When it comes to speaking well, there’s no one-size-fits-all approach. People have different inflections when they speak, spanning various tones, pitches, and cadences. And while no two people have the same exact speech pattern, certain ones are more common than others—and that includes uptalk, or a rising inflection in your voice that makes a statement sound like a question. Uptalk may be common, but it can also lead to unfair judgments, particularly for women.
What, exactly, is uptalk? How does it impact women in the workplace? And, if you’re a frequent uptalker and want not to be, how can you rid yourself of the habit? Let's get into it.
“Uptalk is a mannerism of speech pattern and intonation that makes statements sound like questions,” says Amy Eliza Wong, an executive coach and communications expert. “In other words, the last word in a sentence ends higher in pitch.”
Let’s say you submitted a project to your supervisor and you need feedback by the end of the week. Instead of declaring, “I was hoping to get your feedback by the end of the week,” with uptalk, your voice would rise toward the end of the sentence, making it sound like a question: “I was hoping to get your feedback by the end of the week?”
Uptalk has been a part of the cultural zeitgeist for decades. The earliest exploration of what is now known as uptalk occurred in 1975, per the BBC, when linguist Robin Lakoff wrote, “There is a peculiar sentence pattern…which has the form of a declarative answer to a question, and is used as such, but has the rising inflection typical of a yes-no question."
This speech pattern gained further recognition in the 1980s, as the “quintessential ‘valley girl’ mode of speaking that was popularized after Frank Zappa’s song ‘Valley Girl’ in 1982,” Wong says. However, it wasn’t until the early 1990s that the term “uptalk” was coined by writer James Gorman in a piece for The New York Times.
While it’s important to note that there’s nothing wrong with uptalk as a speech pattern, per se, it can impact how people (and, in particular women) are perceived—especially in the workplace.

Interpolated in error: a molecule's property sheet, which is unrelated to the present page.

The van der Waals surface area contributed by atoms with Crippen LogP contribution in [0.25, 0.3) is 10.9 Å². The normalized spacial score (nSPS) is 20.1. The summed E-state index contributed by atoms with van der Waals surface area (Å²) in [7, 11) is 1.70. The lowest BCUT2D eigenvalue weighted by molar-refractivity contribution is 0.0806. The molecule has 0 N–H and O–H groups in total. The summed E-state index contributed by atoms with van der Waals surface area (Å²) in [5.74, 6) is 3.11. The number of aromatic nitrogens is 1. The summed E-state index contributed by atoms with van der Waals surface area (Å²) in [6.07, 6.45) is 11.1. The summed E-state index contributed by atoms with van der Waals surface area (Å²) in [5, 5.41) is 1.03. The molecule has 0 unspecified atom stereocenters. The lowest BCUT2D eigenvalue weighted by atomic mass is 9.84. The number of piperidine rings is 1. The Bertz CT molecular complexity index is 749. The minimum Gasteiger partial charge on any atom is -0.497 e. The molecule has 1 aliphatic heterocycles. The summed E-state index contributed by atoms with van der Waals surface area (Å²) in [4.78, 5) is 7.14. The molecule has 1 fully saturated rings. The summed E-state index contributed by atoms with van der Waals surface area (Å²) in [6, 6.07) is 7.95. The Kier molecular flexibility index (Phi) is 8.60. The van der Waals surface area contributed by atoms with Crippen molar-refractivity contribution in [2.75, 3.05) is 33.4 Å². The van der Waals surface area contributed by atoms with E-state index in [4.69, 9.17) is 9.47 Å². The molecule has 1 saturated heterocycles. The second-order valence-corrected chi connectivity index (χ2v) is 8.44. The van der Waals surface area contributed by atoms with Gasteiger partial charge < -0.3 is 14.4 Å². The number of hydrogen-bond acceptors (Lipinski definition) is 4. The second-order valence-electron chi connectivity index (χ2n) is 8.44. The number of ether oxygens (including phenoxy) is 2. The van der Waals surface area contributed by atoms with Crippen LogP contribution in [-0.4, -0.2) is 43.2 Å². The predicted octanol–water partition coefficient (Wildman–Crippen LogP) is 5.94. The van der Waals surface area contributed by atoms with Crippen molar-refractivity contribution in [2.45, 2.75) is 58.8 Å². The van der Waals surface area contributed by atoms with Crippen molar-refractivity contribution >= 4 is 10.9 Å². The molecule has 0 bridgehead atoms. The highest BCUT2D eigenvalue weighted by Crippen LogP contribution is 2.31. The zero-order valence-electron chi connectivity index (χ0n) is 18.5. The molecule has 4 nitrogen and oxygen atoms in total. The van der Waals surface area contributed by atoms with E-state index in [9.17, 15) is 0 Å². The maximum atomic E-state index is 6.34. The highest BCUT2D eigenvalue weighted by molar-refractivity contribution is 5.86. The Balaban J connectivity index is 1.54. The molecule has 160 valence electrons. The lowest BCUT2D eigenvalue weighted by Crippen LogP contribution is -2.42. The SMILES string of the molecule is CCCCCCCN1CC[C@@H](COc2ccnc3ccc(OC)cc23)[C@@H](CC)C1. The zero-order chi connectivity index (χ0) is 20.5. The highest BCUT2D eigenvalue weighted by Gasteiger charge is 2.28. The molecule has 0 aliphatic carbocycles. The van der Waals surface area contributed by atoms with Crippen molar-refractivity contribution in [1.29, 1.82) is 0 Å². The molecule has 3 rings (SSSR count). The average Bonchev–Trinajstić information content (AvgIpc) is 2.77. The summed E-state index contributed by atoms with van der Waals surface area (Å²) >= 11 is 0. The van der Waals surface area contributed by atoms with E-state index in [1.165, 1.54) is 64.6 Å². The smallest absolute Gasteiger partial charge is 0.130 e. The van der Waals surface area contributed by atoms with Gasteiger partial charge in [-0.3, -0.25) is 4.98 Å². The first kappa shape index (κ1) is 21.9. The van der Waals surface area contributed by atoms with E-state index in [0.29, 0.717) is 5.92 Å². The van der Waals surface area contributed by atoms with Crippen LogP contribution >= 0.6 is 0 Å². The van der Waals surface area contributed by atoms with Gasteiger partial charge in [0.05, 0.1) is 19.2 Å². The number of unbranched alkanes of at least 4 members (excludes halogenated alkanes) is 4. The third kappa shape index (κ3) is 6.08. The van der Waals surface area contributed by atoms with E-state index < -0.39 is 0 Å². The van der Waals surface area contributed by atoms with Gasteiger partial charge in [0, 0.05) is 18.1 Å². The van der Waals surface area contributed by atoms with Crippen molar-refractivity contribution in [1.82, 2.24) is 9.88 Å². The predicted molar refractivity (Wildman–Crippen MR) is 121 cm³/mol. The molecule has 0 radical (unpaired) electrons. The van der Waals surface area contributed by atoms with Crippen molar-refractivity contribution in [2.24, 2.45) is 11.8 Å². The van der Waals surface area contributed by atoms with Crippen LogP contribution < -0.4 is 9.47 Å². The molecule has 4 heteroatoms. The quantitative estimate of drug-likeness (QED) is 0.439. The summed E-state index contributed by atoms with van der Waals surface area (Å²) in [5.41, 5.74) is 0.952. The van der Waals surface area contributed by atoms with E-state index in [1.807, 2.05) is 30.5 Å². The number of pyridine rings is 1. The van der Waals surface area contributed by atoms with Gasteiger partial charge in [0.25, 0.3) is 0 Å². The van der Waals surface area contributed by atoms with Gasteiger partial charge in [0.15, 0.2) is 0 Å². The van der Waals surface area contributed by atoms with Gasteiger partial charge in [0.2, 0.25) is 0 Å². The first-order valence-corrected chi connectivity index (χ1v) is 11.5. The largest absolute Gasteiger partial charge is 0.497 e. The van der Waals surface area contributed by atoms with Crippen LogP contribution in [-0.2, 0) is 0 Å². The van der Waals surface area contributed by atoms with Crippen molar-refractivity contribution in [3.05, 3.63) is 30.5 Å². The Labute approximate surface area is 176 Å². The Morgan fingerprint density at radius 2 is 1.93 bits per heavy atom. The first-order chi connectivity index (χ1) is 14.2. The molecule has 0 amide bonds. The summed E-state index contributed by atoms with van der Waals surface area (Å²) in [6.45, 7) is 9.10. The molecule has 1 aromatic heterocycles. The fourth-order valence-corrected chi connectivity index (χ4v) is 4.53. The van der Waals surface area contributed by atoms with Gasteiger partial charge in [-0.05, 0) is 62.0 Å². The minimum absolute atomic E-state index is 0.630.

“It’s a communication pattern that should be used intentionally and situationally,” says executive coach and communications consultant Tihanna Louise. “Uptalk can inadvertently undermine a professional’s authority and the perceived validity of their ideas. “It’s not just about the quality of the ideas, but also about how confidently they are communicated.”
What does uptalk actually sound like in conversation?
“Think back to a common scenario, like someone calling for their lost dog,” Louise recommends. “Picture them shouting, ‘Barney?’ There’s a distinctive tone at the end of the name that rises, almost like they’re asking a question instead of just calling out. This rise in pitch—this questioning inflection at the end of a statement—is a classic example of uptalk.”
Another example from Louise: “Imagine you’re confidently walking into a room, saying, ‘I’m going to the store?’—but [because of uptalk], it sounds like you’re asking for permission rather than stating your plan.”
At work, people uptalk for a variety of reasons. It “can happen when the speaker feels hesitation or lack of confidence about their positional power, ideas, stance, or point of view,” Wong says. “Rather than asserting a statement and making a claim, the speaker will offer their thoughts as more of a question as a way to signal deference—whether they realize it or not. The question in their tone reflects the question they feel about their ideas or competence.”